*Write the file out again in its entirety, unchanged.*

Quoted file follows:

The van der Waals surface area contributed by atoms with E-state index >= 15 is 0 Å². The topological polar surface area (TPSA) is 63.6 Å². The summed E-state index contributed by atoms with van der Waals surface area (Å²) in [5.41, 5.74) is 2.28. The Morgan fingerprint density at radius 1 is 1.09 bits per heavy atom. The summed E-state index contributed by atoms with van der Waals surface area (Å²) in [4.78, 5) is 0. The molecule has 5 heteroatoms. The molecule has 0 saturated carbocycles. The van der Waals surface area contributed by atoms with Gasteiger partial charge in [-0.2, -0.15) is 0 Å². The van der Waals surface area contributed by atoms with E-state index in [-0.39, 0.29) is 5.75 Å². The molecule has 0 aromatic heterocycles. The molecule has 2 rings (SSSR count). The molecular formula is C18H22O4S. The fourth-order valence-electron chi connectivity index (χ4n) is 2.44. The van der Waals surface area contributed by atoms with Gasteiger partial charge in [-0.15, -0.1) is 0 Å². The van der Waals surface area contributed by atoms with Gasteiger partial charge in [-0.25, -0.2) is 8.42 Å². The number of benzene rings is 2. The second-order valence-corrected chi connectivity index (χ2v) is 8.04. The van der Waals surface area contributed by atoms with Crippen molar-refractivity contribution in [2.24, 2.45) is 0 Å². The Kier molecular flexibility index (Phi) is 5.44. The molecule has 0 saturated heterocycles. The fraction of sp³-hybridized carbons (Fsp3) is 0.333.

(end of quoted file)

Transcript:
The van der Waals surface area contributed by atoms with E-state index >= 15 is 0 Å². The topological polar surface area (TPSA) is 63.6 Å². The summed E-state index contributed by atoms with van der Waals surface area (Å²) in [5.41, 5.74) is 2.28. The Morgan fingerprint density at radius 1 is 1.09 bits per heavy atom. The summed E-state index contributed by atoms with van der Waals surface area (Å²) in [4.78, 5) is 0. The molecule has 5 heteroatoms. The molecule has 0 saturated carbocycles. The van der Waals surface area contributed by atoms with Gasteiger partial charge in [-0.2, -0.15) is 0 Å². The van der Waals surface area contributed by atoms with E-state index in [-0.39, 0.29) is 5.75 Å². The molecule has 0 aromatic heterocycles. The molecule has 2 rings (SSSR count). The molecular formula is C18H22O4S. The fourth-order valence-electron chi connectivity index (χ4n) is 2.44. The van der Waals surface area contributed by atoms with Gasteiger partial charge in [-0.15, -0.1) is 0 Å². The van der Waals surface area contributed by atoms with Gasteiger partial charge in [-0.25, -0.2) is 8.42 Å². The number of benzene rings is 2. The second-order valence-corrected chi connectivity index (χ2v) is 8.04. The van der Waals surface area contributed by atoms with Crippen molar-refractivity contribution in [2.24, 2.45) is 0 Å². The Kier molecular flexibility index (Phi) is 5.44. The molecule has 0 saturated heterocycles. The fraction of sp³-hybridized carbons (Fsp3) is 0.333.